The paper proposed 7 Criteria for assessment, including descriptions and indicators, against which open online learning could be recognised by a credential evaluator:
1. Quality of the study programme
2. Verification of the certificate
3. Level of the study programme
4. Learning outcomes
5. Workload
6. The way study results are tested
7. Identification of the participant

As a subsequent second step, the paper proposed use of the traffic light model as described in the JRC Science for Policy Report (p.6). Each of the 7 criteria above can be strongly present (green), present to some extent (orange) or not present at all (red). It’s also possible that no information is available on specific criteria (no info). Therefore, by using this traffic light model in conjunction with the 7 criteria for assessment, it’s possible to begin to evaluate whether a particular form of standalone e-learning is more or less suitable for recognition.

e-VALUATE_traffic lights
Proposed Traffic Light Model Measuring the Level of Robustness of each of the 7 Criteria for Assessment. https://www.nuffic.nl/en/subjects/e-valuate/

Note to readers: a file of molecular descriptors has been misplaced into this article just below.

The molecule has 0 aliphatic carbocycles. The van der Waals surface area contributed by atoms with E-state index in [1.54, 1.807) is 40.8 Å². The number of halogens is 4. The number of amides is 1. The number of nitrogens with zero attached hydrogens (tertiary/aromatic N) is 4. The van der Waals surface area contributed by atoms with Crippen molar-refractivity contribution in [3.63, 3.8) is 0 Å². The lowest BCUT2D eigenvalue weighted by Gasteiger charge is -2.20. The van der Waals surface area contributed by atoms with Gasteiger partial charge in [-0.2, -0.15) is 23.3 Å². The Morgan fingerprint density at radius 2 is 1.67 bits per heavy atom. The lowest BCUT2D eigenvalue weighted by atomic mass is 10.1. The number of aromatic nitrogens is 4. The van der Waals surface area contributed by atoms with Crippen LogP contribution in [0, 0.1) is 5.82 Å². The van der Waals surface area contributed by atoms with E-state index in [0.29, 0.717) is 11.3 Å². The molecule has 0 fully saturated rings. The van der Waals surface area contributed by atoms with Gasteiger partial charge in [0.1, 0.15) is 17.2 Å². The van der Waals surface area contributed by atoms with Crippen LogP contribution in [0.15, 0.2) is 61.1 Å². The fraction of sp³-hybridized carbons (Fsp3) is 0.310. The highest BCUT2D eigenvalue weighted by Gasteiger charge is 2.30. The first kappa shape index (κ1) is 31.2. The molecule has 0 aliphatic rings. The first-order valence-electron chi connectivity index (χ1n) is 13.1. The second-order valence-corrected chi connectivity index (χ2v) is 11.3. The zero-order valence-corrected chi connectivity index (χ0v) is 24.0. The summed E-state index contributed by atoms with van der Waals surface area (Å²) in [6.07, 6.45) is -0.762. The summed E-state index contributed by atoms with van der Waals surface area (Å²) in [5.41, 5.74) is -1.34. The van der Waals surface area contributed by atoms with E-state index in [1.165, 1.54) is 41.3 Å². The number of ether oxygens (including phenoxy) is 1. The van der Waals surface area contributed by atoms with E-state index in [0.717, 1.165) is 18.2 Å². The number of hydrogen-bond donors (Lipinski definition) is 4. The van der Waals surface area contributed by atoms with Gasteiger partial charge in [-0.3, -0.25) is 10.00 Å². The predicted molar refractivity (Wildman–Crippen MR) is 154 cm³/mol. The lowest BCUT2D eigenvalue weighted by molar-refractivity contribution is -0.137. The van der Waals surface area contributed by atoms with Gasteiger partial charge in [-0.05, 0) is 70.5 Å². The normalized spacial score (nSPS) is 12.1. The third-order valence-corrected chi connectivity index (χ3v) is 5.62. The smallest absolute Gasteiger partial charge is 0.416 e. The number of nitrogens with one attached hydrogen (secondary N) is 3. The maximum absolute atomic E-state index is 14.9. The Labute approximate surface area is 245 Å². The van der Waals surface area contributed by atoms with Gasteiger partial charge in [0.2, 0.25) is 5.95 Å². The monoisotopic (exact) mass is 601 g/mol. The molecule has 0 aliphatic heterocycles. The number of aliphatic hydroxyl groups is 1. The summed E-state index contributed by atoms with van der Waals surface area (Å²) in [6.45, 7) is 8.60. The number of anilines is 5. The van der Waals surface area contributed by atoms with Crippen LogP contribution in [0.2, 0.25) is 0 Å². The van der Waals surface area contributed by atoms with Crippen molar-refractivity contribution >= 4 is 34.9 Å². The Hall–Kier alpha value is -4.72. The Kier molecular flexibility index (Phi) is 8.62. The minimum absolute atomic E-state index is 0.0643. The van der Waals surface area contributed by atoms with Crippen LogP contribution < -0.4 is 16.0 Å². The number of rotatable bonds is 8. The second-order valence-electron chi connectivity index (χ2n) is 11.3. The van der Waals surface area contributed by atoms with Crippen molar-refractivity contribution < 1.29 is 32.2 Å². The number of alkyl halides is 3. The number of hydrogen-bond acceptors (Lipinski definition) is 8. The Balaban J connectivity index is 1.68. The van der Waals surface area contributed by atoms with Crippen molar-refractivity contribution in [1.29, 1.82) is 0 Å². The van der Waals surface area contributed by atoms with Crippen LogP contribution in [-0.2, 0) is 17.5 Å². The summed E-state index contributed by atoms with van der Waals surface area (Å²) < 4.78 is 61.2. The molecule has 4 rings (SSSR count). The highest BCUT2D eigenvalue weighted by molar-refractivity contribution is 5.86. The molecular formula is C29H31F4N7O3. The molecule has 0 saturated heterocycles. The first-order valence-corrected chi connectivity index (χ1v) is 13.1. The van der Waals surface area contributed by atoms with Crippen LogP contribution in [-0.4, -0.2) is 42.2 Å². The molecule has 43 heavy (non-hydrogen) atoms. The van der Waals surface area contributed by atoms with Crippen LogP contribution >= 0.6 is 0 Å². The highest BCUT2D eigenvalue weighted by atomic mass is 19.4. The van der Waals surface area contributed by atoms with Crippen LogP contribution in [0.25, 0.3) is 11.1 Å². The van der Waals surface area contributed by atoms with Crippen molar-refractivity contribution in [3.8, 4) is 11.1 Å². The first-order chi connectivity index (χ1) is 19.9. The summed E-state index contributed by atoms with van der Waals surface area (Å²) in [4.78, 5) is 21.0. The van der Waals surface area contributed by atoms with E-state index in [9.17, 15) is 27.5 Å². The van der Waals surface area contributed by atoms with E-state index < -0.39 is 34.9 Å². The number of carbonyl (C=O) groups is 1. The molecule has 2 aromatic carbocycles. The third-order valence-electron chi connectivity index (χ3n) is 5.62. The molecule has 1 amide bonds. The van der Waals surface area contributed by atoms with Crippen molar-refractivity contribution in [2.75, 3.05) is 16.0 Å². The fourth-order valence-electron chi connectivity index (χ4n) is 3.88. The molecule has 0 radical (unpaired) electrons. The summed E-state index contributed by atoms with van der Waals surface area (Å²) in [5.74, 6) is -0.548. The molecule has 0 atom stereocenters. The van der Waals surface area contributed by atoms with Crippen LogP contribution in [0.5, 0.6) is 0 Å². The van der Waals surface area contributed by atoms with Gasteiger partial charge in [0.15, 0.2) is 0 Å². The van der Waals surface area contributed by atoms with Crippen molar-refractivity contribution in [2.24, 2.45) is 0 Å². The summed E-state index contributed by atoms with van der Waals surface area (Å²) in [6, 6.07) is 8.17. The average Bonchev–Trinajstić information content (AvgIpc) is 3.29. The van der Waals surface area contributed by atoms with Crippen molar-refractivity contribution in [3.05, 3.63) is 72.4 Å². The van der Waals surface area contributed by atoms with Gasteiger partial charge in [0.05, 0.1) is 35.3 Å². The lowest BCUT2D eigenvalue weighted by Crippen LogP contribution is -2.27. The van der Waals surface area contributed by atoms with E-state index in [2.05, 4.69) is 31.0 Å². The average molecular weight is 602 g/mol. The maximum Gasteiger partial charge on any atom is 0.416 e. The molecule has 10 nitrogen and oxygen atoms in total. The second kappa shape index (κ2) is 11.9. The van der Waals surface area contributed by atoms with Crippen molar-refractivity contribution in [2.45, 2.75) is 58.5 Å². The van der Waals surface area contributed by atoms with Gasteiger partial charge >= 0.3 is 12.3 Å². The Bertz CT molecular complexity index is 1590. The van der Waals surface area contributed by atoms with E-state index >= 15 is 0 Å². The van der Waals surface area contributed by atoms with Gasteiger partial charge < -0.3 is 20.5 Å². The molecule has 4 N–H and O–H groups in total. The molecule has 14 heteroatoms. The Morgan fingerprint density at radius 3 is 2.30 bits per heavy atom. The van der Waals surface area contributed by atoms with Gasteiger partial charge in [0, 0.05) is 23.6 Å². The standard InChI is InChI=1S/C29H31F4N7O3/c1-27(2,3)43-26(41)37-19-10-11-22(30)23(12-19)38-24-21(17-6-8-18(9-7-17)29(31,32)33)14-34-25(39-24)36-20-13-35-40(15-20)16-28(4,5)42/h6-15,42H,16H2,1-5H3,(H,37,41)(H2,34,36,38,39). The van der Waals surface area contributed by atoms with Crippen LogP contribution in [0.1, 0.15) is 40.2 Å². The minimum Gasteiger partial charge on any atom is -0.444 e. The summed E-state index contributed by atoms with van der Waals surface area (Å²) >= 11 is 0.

If HEIs begin to openly adhere to these criteria for acceptance onto their study programmes then it further becomes beholden on e-learning providers who are interested in ensuring that students who receive further academic recognition from their e-learning courses, HEIs themselves included, to bear in mind these criteria and the presence of them when designing and developing their offerings so that they can ensure adequate and appropriate academic recognition for the awardees of their certificates.

I understand that the Online Learning Information Tool aims to build upon this previous work to be a practical, easy-to-use, interactive object, helping practitioners in the field of recognition to assess all forms of open online learning that they might encounter during applications admissions processes.

I’m looking forward to delving a little deeper into this at tomorrow’s work conference.

The National Forum for the Enhancement of Teaching & Learning in Ireland recently launched its Online Open-Access Professional Development Short Course platform aimed broadly at the ongoing professional development of all who teach in Irish Higher Education.